Key decisions and activity from Kitchener City Council – June 24, 2019
Council approves the goals and actions of Kitchener’s 2019-2022 Strategic Plan
Tonight council approved the 2019-2022 Strategic Plan for the City of Kitchener. The strategic plan sets out 5 goals and 25 action statements under the themes of Caring Community, Vibrant Economy, People Friendly Transportation and Great Customer Service.
The strategic plan was built on extensive consultation and community’s priorities. Council and staff are committed to deliver on the priorities that matter to residents: safer streets, a more caring and connected community, continuous improvement in service delivery, a strong economy and a more sustainable environment.
Key deliverables include:
- Protected cycling network that connects adjacent neighbourhoods to the downtown
- Community Climate Action Plan
- Tree canopy target and tree planting to eliminate the backlog
- Downtown vision and Make it Kitchener 2.0 economic development strategy
- Equity Diversity and Inclusion Strategy
- Affordable Housing Strategy
- Community Centers
- Arts and Culture Plan
- Customer service improvements and more
Kitchener residents will be able to see and measure our progress as we deliver on the strategic actions. In four years, Kitchener will be a more innovative, caring and vibrant city as we achieve the goals and actions within the strategic plan.
Read more in staff report CAO-19-010.
Payday loan establishments reclassified
A new type of business license has been created to regulate payday loan establishments in Kitchener, as permitted by an update to the Municipal Act. This update allows municipalities to regulate payday loan establishments through business licensing. The new licensing classification will eventually reduce the number of payday loan establishments to a maximum of 10 citywide through attrition, with no more than two establishments in a single ward.
The 18 payday loan establishments currently operating in Kitchener will be allowed to continue renewing their licenses on an annual basis, so long as they remain in the same location and continue to comply with all municipal, provincial and federal legislation. This reclassification is in line with the results of a public consultation survey conducted on this topic, in which residents overwhelmingly indicated support for limiting the number of licenses issued by the city.
Read more in staff report COR-19-024.
Public Access Technology Service to be consolidated and measured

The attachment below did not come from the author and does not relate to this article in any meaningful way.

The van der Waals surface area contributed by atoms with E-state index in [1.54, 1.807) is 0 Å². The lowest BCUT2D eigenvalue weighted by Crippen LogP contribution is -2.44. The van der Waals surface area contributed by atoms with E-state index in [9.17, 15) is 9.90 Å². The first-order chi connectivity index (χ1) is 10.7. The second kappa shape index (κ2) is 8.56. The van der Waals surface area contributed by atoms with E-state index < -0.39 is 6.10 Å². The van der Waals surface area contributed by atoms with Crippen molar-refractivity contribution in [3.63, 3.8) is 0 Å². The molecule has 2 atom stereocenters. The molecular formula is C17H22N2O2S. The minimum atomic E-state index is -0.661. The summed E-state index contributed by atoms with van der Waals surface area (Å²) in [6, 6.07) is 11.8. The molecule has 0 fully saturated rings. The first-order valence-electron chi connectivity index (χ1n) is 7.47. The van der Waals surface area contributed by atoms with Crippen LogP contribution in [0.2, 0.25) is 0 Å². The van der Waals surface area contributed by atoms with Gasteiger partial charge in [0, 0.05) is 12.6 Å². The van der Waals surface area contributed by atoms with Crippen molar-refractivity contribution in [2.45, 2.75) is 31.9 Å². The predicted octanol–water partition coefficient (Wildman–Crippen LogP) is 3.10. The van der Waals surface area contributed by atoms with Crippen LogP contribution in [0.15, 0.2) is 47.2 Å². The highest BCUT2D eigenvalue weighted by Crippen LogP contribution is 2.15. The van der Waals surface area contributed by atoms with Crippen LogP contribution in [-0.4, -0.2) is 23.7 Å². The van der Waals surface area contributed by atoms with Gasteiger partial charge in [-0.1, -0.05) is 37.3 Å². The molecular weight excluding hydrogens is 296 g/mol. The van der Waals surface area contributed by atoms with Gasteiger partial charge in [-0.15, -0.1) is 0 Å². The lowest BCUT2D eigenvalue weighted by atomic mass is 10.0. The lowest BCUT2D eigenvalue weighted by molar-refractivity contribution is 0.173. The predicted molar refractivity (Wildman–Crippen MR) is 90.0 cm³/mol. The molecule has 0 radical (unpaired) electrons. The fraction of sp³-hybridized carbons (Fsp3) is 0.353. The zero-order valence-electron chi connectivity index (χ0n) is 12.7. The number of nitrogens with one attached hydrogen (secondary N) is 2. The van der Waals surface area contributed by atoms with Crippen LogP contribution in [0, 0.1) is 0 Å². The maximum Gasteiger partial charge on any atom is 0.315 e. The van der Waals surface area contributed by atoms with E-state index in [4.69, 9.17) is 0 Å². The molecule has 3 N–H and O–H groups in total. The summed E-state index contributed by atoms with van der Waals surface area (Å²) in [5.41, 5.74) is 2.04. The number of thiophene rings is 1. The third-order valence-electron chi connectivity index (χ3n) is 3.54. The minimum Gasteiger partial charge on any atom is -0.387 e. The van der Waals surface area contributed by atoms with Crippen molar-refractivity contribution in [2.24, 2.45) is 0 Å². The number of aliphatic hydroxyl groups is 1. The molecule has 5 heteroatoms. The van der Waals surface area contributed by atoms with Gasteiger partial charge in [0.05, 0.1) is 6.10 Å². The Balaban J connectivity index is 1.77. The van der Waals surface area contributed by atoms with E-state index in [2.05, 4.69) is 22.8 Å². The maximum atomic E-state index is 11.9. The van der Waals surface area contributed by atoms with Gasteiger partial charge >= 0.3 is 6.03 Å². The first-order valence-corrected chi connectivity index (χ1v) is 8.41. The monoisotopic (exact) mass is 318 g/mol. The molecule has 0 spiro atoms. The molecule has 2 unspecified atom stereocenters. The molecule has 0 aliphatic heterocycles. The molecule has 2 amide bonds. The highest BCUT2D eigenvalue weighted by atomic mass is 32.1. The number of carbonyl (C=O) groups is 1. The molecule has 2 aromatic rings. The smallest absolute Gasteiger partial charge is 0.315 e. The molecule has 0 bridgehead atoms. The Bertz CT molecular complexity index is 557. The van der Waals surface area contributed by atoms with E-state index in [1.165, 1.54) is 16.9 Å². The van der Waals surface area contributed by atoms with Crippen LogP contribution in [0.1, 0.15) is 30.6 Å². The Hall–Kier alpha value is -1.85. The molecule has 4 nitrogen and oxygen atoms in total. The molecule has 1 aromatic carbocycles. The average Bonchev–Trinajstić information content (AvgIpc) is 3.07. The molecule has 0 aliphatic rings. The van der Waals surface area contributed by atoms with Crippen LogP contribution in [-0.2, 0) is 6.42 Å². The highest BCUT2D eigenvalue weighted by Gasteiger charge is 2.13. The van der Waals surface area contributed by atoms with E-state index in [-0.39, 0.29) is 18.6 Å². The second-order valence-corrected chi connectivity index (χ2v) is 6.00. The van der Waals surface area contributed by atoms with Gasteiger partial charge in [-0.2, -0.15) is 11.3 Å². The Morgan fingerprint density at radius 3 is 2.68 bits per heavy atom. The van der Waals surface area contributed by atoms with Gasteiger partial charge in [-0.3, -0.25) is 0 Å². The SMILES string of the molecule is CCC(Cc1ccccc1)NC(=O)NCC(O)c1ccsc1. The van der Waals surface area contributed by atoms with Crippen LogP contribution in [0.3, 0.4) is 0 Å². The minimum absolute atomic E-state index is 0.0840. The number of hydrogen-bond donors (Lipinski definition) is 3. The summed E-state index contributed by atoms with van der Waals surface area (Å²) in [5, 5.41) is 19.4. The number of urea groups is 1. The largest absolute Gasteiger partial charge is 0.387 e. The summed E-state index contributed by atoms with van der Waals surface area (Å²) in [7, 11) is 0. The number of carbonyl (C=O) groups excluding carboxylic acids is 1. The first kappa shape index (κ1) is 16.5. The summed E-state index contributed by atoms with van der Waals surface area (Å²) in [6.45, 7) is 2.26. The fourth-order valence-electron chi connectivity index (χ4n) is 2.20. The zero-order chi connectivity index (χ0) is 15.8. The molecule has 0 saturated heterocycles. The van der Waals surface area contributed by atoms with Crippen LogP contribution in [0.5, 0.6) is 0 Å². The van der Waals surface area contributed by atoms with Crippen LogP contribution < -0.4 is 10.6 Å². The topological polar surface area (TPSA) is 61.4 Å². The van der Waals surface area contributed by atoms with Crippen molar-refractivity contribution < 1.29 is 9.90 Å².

The Public Access Technology Service provides computers and printers for free public use at twelve community centres throughout Kitchener, as well as free public Wi-Fi in seventeen additional public spaces. Tonight, council approved a service standard to measure this program to ensure it is applicable, available and reliable. Council also directed staff to consolidate funding for these services from several departments into a single line item in the next annual budget.
Staff at community centres have consistently affirmed that these public access technologies are a powerful tool in facilitating economic and social inclusion for job-seekers, new Canadians, senior citizens and children. This new service standard includes a mandate to study the use of these resources and assess how they could be used even more effectively.
Read more in staff report COR-19-208.
Fence bylaw amended and no longer requires setback on side yards
Today, council approved an amendment to the fence bylaw permitting fences of up to 1.82 meters in height in an exterior side yard with no setback. This amendment aligns with existing regulations in other local municipalities and is intended to reduce confusion surrounding fencing restrictions for residents with corner lots. A public engagement survey conducted by the city, confirmed residents are in favour of simplifying existing fencing by-laws, citing them as too restrictive. The new regulations will make fencing processes easier for residents and will allow homeowners on corner lots to enjoy the full amenity space on their property.
Read more in staff report DSD-19-075.
Truth and reconciliation
Tonight, Kitchener City Council directed staff to proceed with the implementation of the Truth & Reconciliation Calls to Action starting with two priorities:
- That council introduce a territorial acknowledgement at the commencement of Council to signal a commitment to responding to the Truth & Reconciliation Calls to Action and to demonstrate respect for the ongoing relationships we are building; and
- The implementation of a training program for staff that will increase Indigenous competency at an organizational level, resulting in improved customer service and increased capacity of non-Indigenous staff across the organization to work respectfully and appropriately on Indigenous initiatives in a municipal context.
This work will begin to address our responsibility to pursuing reconciliation, and provides us with the opportunity to better support, celebrate and deliver services to Indigenous Peoples in Kitchener.
Read more in staff report COR-19-021.
Year-round maintenance of trails and pathways around schools – pilot
Kitchener City Council has approved the direction to continue the Country Hills West winter trail maintenance pilot to inform the winter trail maintenance priorities. The pilot project was first introduced in 2016 and will continue through the 2020 winter season. The results of this pilot will be support the development of the Cycling and Trails Master Plan. Currently in the engagement phase, the Cycling and Trails Master Plan aims to address the needs of residents to create multi-use pathways that are accessible for all ages and abilities. Learn more about the Cycling and Trails Master Plan.
Read more in staff report INS-19-010.
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